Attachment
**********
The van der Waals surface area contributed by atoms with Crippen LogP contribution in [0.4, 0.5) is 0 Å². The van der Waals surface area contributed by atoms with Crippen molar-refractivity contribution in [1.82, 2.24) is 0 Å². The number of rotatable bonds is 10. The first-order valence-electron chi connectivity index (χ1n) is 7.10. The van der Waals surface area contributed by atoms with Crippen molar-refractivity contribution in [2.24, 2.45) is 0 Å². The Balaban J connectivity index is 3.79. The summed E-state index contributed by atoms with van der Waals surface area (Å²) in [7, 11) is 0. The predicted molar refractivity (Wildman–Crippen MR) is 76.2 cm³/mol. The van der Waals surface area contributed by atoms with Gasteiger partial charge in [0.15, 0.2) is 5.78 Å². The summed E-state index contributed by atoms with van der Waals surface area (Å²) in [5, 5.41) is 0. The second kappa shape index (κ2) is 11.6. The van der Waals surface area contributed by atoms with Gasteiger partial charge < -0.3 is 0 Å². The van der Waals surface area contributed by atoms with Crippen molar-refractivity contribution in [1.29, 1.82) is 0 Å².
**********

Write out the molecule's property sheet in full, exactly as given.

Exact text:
The van der Waals surface area contributed by atoms with Crippen LogP contribution in [0.4, 0.5) is 0 Å². The van der Waals surface area contributed by atoms with Crippen molar-refractivity contribution in [1.82, 2.24) is 0 Å². The number of rotatable bonds is 10. The first-order valence-electron chi connectivity index (χ1n) is 7.10. The van der Waals surface area contributed by atoms with Crippen molar-refractivity contribution in [2.24, 2.45) is 0 Å². The Balaban J connectivity index is 3.79. The summed E-state index contributed by atoms with van der Waals surface area (Å²) in [7, 11) is 0. The predicted molar refractivity (Wildman–Crippen MR) is 76.2 cm³/mol. The van der Waals surface area contributed by atoms with Gasteiger partial charge in [0.15, 0.2) is 5.78 Å². The summed E-state index contributed by atoms with van der Waals surface area (Å²) in [5, 5.41) is 0. The second kappa shape index (κ2) is 11.6. The van der Waals surface area contributed by atoms with Gasteiger partial charge < -0.3 is 0 Å². The van der Waals surface area contributed by atoms with Crippen molar-refractivity contribution in [1.29, 1.82) is 0 Å².